You and I adjust our communication according to the person we’re speaking with. A conversation between myself and a technical co-worker sounds very different from a conversation with my wife, and both are different from a conversation with a non-technical family friend, or a conversation with my children. We all adjust the content and manner of our communication according to the understanding and needs of the recipient.
God does the same when he speaks to us. Because he wants us to develop and exercise faith, he rarely speaks to us face-to-face2. Instead, he speaks to us through various other mechanisms. He can guide our thoughts, touch our emotions, and influence our dreams. He can give us an unshakable feeling that something is wrong, or that something is right. He can remind us of things we have learned before, and plant thoughts we’ve never before considered.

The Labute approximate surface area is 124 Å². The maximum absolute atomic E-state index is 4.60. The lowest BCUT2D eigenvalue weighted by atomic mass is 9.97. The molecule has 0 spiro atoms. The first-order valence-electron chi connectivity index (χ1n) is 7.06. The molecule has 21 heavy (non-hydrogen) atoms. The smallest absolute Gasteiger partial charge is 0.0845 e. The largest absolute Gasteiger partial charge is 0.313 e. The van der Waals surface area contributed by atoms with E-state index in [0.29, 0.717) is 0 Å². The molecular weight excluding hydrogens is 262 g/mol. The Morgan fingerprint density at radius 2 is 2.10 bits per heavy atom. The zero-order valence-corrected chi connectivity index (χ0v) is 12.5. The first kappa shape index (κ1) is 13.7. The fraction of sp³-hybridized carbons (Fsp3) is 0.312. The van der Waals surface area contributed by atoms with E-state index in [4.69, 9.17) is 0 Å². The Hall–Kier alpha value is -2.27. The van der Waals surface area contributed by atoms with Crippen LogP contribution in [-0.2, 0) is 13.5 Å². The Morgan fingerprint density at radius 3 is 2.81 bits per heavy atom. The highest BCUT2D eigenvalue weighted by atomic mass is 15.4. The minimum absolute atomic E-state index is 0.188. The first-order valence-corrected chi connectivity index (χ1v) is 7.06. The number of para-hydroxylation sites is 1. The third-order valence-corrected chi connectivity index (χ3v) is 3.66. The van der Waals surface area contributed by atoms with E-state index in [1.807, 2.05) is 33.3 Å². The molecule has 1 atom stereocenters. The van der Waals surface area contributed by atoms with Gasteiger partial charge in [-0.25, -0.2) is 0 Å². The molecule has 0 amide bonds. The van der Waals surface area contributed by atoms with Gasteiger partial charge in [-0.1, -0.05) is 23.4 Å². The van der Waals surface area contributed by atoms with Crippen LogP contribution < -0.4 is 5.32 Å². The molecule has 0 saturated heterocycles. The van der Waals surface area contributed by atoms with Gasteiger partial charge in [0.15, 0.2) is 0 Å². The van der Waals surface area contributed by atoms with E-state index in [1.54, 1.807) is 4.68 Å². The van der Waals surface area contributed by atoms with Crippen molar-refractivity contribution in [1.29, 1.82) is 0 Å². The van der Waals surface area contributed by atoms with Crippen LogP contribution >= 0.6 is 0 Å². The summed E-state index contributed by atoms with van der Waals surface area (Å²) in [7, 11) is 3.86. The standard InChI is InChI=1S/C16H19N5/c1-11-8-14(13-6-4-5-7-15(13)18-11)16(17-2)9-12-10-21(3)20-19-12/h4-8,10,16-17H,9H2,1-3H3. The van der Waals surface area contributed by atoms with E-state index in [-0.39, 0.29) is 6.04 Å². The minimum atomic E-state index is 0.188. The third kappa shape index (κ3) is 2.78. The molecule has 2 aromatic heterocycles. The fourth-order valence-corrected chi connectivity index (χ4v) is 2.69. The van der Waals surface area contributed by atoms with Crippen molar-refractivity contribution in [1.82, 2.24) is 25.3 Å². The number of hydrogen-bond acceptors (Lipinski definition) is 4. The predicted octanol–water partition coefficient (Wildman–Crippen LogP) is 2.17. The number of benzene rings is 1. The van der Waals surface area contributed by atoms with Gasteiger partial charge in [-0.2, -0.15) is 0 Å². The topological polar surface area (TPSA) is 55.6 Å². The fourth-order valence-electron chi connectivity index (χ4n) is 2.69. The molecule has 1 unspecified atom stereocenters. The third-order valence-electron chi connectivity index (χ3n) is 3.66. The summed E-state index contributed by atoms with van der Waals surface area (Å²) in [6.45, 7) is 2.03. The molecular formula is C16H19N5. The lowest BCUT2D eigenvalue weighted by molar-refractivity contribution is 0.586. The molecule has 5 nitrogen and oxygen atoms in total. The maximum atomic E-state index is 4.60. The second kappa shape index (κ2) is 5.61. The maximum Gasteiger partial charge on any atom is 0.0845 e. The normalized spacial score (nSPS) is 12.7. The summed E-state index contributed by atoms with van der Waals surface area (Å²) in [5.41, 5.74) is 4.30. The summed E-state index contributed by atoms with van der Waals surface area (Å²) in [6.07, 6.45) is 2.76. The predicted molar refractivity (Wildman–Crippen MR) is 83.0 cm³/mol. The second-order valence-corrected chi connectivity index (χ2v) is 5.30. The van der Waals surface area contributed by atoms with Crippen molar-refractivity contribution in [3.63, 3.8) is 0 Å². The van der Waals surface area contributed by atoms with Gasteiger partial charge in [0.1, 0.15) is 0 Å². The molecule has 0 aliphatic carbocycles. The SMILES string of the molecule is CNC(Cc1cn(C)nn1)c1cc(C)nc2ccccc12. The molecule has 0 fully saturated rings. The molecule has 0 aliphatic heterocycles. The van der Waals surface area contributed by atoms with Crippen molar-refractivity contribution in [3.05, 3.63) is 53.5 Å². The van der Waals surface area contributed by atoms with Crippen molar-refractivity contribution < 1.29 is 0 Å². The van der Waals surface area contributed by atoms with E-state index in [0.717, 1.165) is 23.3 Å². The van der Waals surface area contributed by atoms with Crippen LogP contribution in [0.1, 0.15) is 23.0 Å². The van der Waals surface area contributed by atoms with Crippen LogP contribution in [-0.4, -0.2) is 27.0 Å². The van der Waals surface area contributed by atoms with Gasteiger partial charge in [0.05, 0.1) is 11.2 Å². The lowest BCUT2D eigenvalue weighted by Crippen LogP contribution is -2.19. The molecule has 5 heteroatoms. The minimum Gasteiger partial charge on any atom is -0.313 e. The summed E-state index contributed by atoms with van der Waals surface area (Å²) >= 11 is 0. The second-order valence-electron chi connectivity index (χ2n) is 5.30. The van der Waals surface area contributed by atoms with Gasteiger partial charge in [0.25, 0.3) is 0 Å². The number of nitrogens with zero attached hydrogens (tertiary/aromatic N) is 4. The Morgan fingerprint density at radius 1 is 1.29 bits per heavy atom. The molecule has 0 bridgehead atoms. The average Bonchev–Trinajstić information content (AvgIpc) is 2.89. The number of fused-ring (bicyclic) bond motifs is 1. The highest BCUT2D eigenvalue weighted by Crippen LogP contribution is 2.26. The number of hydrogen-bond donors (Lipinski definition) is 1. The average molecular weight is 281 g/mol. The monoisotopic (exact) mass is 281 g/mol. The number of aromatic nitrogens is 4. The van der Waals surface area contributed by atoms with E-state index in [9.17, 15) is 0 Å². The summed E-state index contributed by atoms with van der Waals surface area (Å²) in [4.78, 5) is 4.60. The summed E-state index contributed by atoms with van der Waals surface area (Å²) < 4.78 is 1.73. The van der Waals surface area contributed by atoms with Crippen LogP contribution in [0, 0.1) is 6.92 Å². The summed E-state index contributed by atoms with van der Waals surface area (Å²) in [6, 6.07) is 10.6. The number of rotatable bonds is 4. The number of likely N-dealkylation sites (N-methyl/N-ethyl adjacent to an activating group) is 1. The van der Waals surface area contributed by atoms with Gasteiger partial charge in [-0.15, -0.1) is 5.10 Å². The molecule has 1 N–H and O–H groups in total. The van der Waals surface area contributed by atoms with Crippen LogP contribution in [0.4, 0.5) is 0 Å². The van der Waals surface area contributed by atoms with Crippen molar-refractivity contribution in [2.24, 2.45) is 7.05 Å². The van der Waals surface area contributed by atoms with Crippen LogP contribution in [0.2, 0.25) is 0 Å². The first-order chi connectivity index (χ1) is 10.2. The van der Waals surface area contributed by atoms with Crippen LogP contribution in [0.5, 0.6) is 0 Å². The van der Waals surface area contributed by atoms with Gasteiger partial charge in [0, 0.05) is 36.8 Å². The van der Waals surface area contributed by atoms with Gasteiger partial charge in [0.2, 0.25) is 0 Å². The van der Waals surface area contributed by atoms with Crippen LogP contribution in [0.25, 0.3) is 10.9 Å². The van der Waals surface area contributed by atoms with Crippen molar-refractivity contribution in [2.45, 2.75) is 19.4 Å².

All of these mechanisms, and many others, are available to God as he communicates with us. And because each of us is unique, he tailors his revelation to each of us according to our unique abilities to learn and our skill in perceiving his communication. For me, revelation often comes as new insights into some topic, accompanied by powerful feeling that what I’m considering is right, that it just makes sense—how could it be any other way? Sometimes, it may come as a warm feeling in the heart, a comfort and peace that things are just right. Infrequently, I’ve had dreams that seemed to have special significance to them; they gave me new understanding of a situation.
Because God’s revelation is uniquely suited to each individual, it cannot be shared. I can tell you what I’ve learned, but I cannot prove my revelation to you. Each person has the opportunity to seek revelation from God on their own, and receive the same confirmation. This invitation is given in both the Bible and the Book of Mormon: